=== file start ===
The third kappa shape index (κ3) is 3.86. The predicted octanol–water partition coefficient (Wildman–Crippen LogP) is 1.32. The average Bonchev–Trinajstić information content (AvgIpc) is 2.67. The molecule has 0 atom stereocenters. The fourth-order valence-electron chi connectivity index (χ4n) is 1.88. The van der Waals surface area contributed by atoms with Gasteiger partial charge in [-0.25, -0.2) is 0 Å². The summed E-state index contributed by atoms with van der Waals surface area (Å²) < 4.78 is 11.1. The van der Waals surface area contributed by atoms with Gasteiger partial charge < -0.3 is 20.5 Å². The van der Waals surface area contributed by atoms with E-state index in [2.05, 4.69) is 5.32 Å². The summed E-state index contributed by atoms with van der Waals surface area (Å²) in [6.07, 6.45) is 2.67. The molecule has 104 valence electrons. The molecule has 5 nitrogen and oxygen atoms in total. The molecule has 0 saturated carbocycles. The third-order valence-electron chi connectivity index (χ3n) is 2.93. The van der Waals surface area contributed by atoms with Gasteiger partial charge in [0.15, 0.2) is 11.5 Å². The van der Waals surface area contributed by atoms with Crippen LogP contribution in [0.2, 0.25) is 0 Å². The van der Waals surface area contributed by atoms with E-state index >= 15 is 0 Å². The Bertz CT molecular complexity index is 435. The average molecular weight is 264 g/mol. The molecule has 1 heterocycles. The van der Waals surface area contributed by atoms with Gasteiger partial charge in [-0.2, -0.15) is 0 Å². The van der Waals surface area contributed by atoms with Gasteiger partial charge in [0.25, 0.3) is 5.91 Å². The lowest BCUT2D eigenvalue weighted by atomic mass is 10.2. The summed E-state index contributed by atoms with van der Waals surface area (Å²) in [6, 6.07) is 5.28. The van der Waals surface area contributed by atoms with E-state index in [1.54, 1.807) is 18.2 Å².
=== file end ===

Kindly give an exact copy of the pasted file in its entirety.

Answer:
The third kappa shape index (κ3) is 3.86. The predicted octanol–water partition coefficient (Wildman–Crippen LogP) is 1.32. The average Bonchev–Trinajstić information content (AvgIpc) is 2.67. The molecule has 0 atom stereocenters. The fourth-order valence-electron chi connectivity index (χ4n) is 1.88. The van der Waals surface area contributed by atoms with Gasteiger partial charge in [-0.25, -0.2) is 0 Å². The summed E-state index contributed by atoms with van der Waals surface area (Å²) < 4.78 is 11.1. The van der Waals surface area contributed by atoms with Gasteiger partial charge < -0.3 is 20.5 Å². The van der Waals surface area contributed by atoms with E-state index in [2.05, 4.69) is 5.32 Å². The summed E-state index contributed by atoms with van der Waals surface area (Å²) in [6.07, 6.45) is 2.67. The molecule has 104 valence electrons. The molecule has 5 nitrogen and oxygen atoms in total. The molecule has 0 saturated carbocycles. The third-order valence-electron chi connectivity index (χ3n) is 2.93. The van der Waals surface area contributed by atoms with Gasteiger partial charge in [0.15, 0.2) is 11.5 Å². The van der Waals surface area contributed by atoms with Crippen LogP contribution in [0.2, 0.25) is 0 Å². The van der Waals surface area contributed by atoms with E-state index >= 15 is 0 Å². The Bertz CT molecular complexity index is 435. The average molecular weight is 264 g/mol. The molecule has 1 heterocycles. The van der Waals surface area contributed by atoms with Gasteiger partial charge in [-0.2, -0.15) is 0 Å². The van der Waals surface area contributed by atoms with Gasteiger partial charge in [0.25, 0.3) is 5.91 Å². The lowest BCUT2D eigenvalue weighted by atomic mass is 10.2. The summed E-state index contributed by atoms with van der Waals surface area (Å²) in [6, 6.07) is 5.28. The van der Waals surface area contributed by atoms with E-state index in [1.54, 1.807) is 18.2 Å².